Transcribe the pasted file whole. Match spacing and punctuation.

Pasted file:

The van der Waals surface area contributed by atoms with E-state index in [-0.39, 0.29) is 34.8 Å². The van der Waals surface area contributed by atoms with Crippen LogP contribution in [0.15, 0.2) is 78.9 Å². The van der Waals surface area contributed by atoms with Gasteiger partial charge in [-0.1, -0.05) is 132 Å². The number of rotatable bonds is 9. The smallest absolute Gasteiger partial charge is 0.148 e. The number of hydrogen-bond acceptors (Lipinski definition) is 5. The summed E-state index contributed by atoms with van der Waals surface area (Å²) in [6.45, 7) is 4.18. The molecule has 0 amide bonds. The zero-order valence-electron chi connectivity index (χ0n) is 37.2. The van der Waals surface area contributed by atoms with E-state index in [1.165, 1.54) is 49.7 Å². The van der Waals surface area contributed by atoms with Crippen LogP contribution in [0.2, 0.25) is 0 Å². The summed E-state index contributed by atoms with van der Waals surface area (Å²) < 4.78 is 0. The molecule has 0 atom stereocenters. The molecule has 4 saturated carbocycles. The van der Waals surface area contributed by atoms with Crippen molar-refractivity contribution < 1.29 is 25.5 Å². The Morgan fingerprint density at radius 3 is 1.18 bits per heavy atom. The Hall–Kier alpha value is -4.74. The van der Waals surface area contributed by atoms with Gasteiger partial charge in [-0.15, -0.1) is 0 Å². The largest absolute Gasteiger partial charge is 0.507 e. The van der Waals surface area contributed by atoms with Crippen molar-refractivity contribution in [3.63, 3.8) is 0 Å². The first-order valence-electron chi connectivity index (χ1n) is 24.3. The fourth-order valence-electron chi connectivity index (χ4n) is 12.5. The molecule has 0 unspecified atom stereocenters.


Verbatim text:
The van der Waals surface area contributed by atoms with E-state index in [-0.39, 0.29) is 34.8 Å². The van der Waals surface area contributed by atoms with Crippen LogP contribution in [0.15, 0.2) is 78.9 Å². The van der Waals surface area contributed by atoms with Gasteiger partial charge in [-0.1, -0.05) is 132 Å². The number of rotatable bonds is 9. The smallest absolute Gasteiger partial charge is 0.148 e. The number of hydrogen-bond acceptors (Lipinski definition) is 5. The summed E-state index contributed by atoms with van der Waals surface area (Å²) in [6.45, 7) is 4.18. The molecule has 0 amide bonds. The zero-order valence-electron chi connectivity index (χ0n) is 37.2. The van der Waals surface area contributed by atoms with E-state index in [1.165, 1.54) is 49.7 Å². The van der Waals surface area contributed by atoms with Crippen LogP contribution in [0.2, 0.25) is 0 Å². The summed E-state index contributed by atoms with van der Waals surface area (Å²) < 4.78 is 0. The molecule has 0 atom stereocenters. The molecule has 4 saturated carbocycles. The van der Waals surface area contributed by atoms with Crippen molar-refractivity contribution < 1.29 is 25.5 Å². The Morgan fingerprint density at radius 3 is 1.18 bits per heavy atom. The Hall–Kier alpha value is -4.74. The van der Waals surface area contributed by atoms with Gasteiger partial charge in [-0.15, -0.1) is 0 Å². The largest absolute Gasteiger partial charge is 0.507 e. The van der Waals surface area contributed by atoms with Crippen molar-refractivity contribution in [3.63, 3.8) is 0 Å². The first-order valence-electron chi connectivity index (χ1n) is 24.3. The fourth-order valence-electron chi connectivity index (χ4n) is 12.5. The molecule has 0 unspecified atom stereocenters.